As for the Muscle/Car vs Pony Car argument, it doesn’t matter. Pony cars are just a subset of muscle cars. Mid-size to small size, as long as it was little and had go fast parts on it, it’s all good.

    • 0 avatar
      Lie2me

      “I had a buddy in high school who had a 340 Demon and it was a solid ride.”

      Until you hit a bump and that stupid tray under the dashboard and all it’s contents would BANG and rattle like it was going to fall off. Slam the door of any old Mopar and the window glass sounded like it was going to shatter, but damn the engines are legendary

      • 0 avatar
        ToddAtlasF1

        That goes for the vast majority of cars with frameless door glass from the era, and Subarus up to the current BRZ.

        I don’t remember the tray you’re talking about, although my family had a Valiant Scamp for sixteen years and my grand parents had a Duster for a few. The A/C of our Scamp did leak its condensation out of the ducts under the dash and we had a cylindrical Tupperware beverage container that caught it and required emptying multiple times on long drives.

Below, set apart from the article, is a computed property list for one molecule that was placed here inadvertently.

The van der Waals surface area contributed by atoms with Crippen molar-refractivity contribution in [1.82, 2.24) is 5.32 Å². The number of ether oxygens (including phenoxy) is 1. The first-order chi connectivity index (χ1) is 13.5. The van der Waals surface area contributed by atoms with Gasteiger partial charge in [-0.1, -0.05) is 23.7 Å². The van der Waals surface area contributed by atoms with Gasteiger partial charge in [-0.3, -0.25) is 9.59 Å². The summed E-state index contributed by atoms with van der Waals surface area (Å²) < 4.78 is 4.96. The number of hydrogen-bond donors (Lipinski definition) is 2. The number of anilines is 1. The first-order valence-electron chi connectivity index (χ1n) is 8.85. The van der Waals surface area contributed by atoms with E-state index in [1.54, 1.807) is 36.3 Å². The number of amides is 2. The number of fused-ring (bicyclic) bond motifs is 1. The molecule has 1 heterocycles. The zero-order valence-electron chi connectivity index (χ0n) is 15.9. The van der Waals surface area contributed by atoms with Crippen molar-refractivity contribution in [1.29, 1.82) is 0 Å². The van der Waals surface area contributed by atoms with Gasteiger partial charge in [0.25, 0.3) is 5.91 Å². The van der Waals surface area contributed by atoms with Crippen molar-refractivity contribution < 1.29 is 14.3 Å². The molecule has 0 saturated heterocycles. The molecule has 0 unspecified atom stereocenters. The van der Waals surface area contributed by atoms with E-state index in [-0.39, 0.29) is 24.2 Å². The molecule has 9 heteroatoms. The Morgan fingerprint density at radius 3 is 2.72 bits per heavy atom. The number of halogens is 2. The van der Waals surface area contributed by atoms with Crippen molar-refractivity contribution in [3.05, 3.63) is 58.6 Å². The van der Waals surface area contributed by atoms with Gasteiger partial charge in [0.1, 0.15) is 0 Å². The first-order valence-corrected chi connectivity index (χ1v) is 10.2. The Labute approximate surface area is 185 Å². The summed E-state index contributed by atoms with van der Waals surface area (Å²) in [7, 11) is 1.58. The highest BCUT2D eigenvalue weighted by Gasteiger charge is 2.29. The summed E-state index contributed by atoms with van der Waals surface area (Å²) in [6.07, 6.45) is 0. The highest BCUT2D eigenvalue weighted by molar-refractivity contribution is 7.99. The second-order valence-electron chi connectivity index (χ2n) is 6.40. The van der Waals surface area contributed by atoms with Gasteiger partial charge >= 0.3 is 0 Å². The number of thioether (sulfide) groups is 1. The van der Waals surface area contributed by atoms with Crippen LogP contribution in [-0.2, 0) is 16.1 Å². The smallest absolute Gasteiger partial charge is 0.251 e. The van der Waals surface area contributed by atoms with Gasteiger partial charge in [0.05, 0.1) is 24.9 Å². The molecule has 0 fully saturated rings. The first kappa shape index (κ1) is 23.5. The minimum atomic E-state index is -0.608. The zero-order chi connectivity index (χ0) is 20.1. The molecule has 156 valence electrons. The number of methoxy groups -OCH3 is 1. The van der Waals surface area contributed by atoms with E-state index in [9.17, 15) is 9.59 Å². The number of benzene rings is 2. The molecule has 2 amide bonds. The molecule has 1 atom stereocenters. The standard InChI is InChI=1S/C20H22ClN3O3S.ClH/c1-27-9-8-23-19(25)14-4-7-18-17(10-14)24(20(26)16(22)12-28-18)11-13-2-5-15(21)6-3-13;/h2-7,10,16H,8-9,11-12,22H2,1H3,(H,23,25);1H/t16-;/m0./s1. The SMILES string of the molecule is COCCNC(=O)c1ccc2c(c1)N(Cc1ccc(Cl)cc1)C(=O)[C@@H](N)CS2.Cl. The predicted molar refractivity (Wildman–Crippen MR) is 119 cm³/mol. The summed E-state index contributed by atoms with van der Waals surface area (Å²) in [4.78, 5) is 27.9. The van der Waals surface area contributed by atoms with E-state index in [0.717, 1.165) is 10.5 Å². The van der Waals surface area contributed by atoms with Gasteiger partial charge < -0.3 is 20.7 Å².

• 0 avatar
        A Scientist

        “Slam the door of any old Mopar and the window glass sounded like it was going to shatter, but damn the engines are legendary”

        Can confirm. My dad had a ’70 Challenger R/T 440 Six Pack. Sublime green, we nicknamed it “Slimer”. When you shut the doors, it sounded like the whole car would fall apart lol! But man, what a car. Would love to have it back.

  • avatar

    As to Murilee’s comment on the 73 Charger/Roadrunner – drop a 426 into either and you would be back in muscle car territory in my mind. I had a 72 Charger with a 318 which I enjoyed driving – first car I purchased myself. (Which, for some reason, reminds me of Rundgren’s tune Little Red Lights: “You know that I would die or kill somebody, Just to move this hunk of steel one more block”) Definitely not a muscle car, but I liked the styling – would have liked a 68 even more.

  • avatar
    kosmo

    Thanks for digging this up, Murilee!

    Had a friend with this car. I don’t remember the year, but it was a 340 engine, and said “Duster Twister” on it.

    So many good memories!

    Glad to have lived through a few of them….

  • avatar